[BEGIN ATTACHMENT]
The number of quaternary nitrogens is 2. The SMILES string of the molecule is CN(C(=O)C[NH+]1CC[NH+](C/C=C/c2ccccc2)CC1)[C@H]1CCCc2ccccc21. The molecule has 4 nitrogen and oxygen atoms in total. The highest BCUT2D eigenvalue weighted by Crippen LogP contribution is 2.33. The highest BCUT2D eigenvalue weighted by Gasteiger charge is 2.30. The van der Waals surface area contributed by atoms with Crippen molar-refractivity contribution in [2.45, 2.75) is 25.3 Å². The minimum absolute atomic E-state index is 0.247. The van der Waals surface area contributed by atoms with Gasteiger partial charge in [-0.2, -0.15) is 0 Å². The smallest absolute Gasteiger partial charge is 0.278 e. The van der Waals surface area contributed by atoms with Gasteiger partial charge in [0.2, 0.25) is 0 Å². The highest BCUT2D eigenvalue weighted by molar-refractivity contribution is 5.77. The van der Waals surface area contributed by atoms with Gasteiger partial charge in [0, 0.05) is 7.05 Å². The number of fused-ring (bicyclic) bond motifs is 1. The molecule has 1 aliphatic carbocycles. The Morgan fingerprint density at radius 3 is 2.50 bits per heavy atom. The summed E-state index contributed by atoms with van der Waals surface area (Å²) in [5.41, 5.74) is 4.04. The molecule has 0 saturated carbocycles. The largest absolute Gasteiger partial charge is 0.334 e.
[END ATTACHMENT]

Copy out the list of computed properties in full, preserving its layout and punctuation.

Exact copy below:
The number of quaternary nitrogens is 2. The SMILES string of the molecule is CN(C(=O)C[NH+]1CC[NH+](C/C=C/c2ccccc2)CC1)[C@H]1CCCc2ccccc21. The molecule has 4 nitrogen and oxygen atoms in total. The highest BCUT2D eigenvalue weighted by Crippen LogP contribution is 2.33. The highest BCUT2D eigenvalue weighted by Gasteiger charge is 2.30. The van der Waals surface area contributed by atoms with Crippen molar-refractivity contribution in [2.45, 2.75) is 25.3 Å². The minimum absolute atomic E-state index is 0.247. The van der Waals surface area contributed by atoms with Gasteiger partial charge in [-0.2, -0.15) is 0 Å². The smallest absolute Gasteiger partial charge is 0.278 e. The van der Waals surface area contributed by atoms with Gasteiger partial charge in [0.2, 0.25) is 0 Å². The highest BCUT2D eigenvalue weighted by molar-refractivity contribution is 5.77. The van der Waals surface area contributed by atoms with Gasteiger partial charge in [0, 0.05) is 7.05 Å². The number of fused-ring (bicyclic) bond motifs is 1. The molecule has 1 aliphatic carbocycles. The Morgan fingerprint density at radius 3 is 2.50 bits per heavy atom. The summed E-state index contributed by atoms with van der Waals surface area (Å²) in [5.41, 5.74) is 4.04. The molecule has 0 saturated carbocycles. The largest absolute Gasteiger partial charge is 0.334 e.